This is the most central, and in territory the largest county in the Commonwealth
It crosses from New Hampshire
on the north to the States of Rhode Island
on the south; on the west it is bounded by the counties of Franklin
, and Hampden
; and on the east by Middlesex
contains fifty-seven towns, and one city,—Worcester.
The soil is generally good; its surface is undulating and hilly; Wachusett Mountain
is its highest elevation.
The population of the county in 1860 was 159,650; in 1865 it was 162,923, being an increase in five years of 3,273.
The population in 1870 was 192,718, being an increase since 1865 of 29,795.
The valuation of the county in 1860 was $75,412,160; in 1865 it was $80,857,766, being an increase in five years of $5,445,606.
According to the returns made by the selectmen of the towns and the mayor of Worcester
in 1866, the whole number of men which the county furnished for the war was sixteen thousand six hundred and thirty-one (16,631), which is very near the exact number.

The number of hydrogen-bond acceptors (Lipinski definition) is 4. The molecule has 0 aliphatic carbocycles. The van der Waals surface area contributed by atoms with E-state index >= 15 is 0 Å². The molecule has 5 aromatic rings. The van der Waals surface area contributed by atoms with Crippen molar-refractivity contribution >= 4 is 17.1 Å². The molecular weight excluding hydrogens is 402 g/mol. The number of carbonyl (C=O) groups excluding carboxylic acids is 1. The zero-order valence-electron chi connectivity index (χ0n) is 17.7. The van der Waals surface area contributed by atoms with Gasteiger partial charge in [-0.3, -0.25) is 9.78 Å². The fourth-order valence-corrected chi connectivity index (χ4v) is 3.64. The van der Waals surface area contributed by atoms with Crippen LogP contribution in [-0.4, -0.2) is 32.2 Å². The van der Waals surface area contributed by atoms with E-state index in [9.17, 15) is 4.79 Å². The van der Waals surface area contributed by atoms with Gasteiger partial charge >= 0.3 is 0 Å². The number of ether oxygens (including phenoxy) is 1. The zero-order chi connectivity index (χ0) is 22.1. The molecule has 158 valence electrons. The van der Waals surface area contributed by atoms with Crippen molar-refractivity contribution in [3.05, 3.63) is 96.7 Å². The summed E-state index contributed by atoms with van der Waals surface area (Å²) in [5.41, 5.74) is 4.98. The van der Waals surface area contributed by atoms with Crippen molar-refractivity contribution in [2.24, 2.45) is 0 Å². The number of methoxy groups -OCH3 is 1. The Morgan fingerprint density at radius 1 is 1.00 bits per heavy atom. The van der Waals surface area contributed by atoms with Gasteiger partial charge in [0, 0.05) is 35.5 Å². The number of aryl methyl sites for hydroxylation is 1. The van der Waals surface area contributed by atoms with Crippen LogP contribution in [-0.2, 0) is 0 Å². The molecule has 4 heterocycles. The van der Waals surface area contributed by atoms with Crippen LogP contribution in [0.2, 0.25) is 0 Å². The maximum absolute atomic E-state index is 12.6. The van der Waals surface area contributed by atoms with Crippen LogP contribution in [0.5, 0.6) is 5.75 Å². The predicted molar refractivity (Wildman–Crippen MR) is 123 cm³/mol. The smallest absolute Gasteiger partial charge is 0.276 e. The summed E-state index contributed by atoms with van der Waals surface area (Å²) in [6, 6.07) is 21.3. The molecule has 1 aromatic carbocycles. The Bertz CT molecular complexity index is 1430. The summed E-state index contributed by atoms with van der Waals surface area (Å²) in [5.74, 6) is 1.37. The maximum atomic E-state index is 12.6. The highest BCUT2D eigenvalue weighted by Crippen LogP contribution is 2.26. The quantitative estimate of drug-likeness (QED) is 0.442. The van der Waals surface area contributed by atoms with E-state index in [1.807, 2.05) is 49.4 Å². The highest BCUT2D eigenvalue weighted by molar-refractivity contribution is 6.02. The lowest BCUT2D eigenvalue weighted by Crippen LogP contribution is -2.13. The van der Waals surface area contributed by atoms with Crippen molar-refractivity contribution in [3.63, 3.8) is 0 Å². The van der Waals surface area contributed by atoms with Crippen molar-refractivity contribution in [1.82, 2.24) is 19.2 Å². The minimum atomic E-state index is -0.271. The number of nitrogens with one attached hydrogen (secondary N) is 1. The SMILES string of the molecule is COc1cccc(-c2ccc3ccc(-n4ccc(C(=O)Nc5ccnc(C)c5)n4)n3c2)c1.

Every city and town in the county furnished its contingent upon every call made by the President
, and each had a surplus over and above all demands, which in the aggregate amounted to thirteen hundred and ninety-seven men (1,397).
The total amount of expenses incurred by all the municipalities in the county on account of the war, exclusive of State aid to the families of enlisted men, was one million three hundred and twenty-two thousand six hundred and ninety-three dollars and forty-five cents ($1,322,693.45).